Like other Biden administration policies, they’re not overly concerned with the implementation of this proposed rule. In fact, the document explicitly supports codifying AB5 nationally but concedes the Supreme Court would strike it down because they ruled the economic reality test falls under the purview of the FLSA: 

Though an ABC test would be clear and simple to use for regulated entities who use (or wish to use) independent contractors, it would also be more restrictive of independent contracting arrangements compared to the proposed rule. In any event, the Department believes it is legally constrained from adopting an ABC test because the Supreme Court has held that the economic reality test is the applicable standard for determining workers’ classification under the FLSA as an employee or independent contractor.

In response, Education and Labor Committee Republican Leader Virginia Foxx (R-NC) and Workforce Protections Subcommittee Republican Leader Fred Keller (R-PA) issued a strong rebuke of the worker rule and vowed to fight against it: 

Independent contracting is a popular work model, but the Biden administration would prefer to saddle workers and job creators with red tape instead of encouraging flexibility. Americans want the freedom and flexibility that comes with independent contracting, and depriving them of such liberties is a kick in the teeth.

This isn’t the first time the Department of Labor has resorted to erasing freelancer livelihoods via regulatory fiat. 

Former DOL Wage and Hour Division Administrator, David Weil—who failed to get his old job back—issued an Administrator’s Interpretation (AI) in 2015 stating more workers should be classified as employees. It claimed, “[A]pplying the economic realities test in view of the expansive definition of ‘employ’ under the Act, most workers are employees under the FLSA.”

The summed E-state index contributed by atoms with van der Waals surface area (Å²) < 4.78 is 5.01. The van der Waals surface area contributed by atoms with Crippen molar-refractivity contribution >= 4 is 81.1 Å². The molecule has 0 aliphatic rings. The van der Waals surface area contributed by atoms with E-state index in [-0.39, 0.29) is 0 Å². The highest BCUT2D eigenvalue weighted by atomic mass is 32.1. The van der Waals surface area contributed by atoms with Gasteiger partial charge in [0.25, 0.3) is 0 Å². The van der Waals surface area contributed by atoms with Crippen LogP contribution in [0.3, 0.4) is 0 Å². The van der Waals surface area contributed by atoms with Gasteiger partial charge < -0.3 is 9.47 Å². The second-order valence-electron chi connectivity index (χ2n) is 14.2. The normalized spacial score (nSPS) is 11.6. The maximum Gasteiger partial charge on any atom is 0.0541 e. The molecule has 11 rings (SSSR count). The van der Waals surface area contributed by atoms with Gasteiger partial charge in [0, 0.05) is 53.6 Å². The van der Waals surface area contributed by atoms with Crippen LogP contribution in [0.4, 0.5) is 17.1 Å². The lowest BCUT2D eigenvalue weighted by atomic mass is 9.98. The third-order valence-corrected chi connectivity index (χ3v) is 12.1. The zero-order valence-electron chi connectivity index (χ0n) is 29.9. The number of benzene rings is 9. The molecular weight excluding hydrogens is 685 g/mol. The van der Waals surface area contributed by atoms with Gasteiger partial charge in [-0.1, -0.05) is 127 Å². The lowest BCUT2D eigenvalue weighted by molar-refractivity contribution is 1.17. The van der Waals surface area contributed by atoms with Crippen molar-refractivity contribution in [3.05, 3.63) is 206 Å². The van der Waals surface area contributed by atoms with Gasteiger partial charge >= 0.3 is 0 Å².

Unlike the Biden Labor Department, most Americans—including gig workers—believe worker classification laws don’t need to be reformed to make workers default employees who may be easier to unionize. Rideshare workers, for instance, are perceived to be independent contractors by most Americans and overwhelmingly self-identify as ICs on their own accord, as well. 

Pew Research Center’s “The State of the Gig Worker in 2021” survey confirmed these findings, writing, “…a majority (62%) [of Americans] say the most appropriate way to describe ride-hailing drivers is as independent contractors providing a service on behalf of the apps or websites.” 

And it’s not just the consumers: “Gig platform workers’ self-perceptions follow a similar pattern – 65% see themselves as independent contractors, while 28% view themselves as employees.”

Americans are increasingly trending freelance. Thirty-six percent of the workforce—or 59 million workers—partake in some form of freelancers. An estimated 20 million of these freelancers work full-time as independent contractors.

The Biden administration shouldn’t make rules that are unpopular and stifle worker freedom.